Re: Peregrine incubating Thursday 3.21.19 pm
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I've wondered how the peregrines nesting in UC Berkeley's campanile can
tolerate the tremendous "gong" of the bells as they chime out the top of
the hour daily from 8 a.m. to 10 p.m. Do they fly out each time?
Because I live a few blocks from campus -- within ear-shot of the bells --
I watched the nest videocam when I heard the bells from my apartment. To my
disbelief, the bird on the nest had absolutely no reaction. But then, just
as the chimes stopped, the bird shook its head, several times in a row, in
a rhythmic fashion -- which is when I realized that the gongs were going
off *on the videocam* (barely audible). So there is a slight delay between
real time (my apartment) and what we view on the videocam. Knowing that, I
watched again on the next hour, and listened for the gongs on the videocam.
Sure enough, again the bird shook its head in rhythm with the gongs. It
also sometimes opened its beak very wide, or looked as though it was going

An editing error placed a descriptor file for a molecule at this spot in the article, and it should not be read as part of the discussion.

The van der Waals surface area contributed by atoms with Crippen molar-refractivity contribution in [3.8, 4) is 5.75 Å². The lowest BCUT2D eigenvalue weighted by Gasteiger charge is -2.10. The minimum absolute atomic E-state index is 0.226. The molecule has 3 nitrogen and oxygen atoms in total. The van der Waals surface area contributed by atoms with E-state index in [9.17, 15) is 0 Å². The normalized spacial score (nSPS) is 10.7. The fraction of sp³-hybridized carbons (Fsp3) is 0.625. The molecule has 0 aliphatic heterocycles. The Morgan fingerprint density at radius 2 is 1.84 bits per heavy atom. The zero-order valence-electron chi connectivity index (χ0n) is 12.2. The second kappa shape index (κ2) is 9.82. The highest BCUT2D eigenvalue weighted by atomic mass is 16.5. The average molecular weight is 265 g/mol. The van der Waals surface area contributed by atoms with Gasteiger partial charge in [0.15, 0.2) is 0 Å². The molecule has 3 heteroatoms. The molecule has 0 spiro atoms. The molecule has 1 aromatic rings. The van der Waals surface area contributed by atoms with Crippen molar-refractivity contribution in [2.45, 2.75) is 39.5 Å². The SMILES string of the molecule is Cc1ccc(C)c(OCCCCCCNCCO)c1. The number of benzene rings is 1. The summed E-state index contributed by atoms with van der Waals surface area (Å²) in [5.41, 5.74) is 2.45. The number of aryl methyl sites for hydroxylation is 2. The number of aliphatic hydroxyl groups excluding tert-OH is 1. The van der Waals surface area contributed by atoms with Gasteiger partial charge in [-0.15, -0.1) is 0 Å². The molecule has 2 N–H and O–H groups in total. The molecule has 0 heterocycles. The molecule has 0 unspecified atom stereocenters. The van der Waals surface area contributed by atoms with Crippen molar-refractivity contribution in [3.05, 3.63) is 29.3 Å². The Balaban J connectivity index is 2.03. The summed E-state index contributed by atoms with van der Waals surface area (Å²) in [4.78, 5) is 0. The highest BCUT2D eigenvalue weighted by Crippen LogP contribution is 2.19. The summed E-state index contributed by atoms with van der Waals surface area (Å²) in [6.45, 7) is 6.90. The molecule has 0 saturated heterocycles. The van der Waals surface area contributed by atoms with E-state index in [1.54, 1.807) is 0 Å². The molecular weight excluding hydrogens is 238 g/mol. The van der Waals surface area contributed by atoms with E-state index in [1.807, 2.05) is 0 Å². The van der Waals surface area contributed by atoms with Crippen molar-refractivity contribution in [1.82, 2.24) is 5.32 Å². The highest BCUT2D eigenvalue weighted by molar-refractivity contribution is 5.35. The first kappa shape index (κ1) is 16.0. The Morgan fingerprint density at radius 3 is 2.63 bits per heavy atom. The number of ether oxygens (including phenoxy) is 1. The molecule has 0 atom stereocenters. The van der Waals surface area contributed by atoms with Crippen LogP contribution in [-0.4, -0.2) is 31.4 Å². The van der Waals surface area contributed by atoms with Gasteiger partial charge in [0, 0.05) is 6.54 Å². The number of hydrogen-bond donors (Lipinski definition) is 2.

to regurgitate. All of those behaviors seem to me evidence that the bird is
having a physical reaction to the sound. Because its hearing system (like
ours) includes narrow tubes which connect the middle ear to its throat, the
beak/throat movements might be the peregrine's equivalent of our attempts
to "clear our ears" with a change in air pressure. Well, at least it didn't
fly away, which is what I was expecting. What, I wonder, will happen during
the long Sunday afternoon serenade?
Update -- this just in! While writing this, the 11 a.m. bells went off and
the nesting bird had no head reactions this time. I don't know if it's the
same bird as yesterday (do males and females take turns incubating?) This
bird's tail, however, was slightly pumping -- hmm, is this the female
laying another egg?
On Fri, Mar 22, 2019, 8:09 AM Alan Kaplan <LNKPLN67@...> wrote: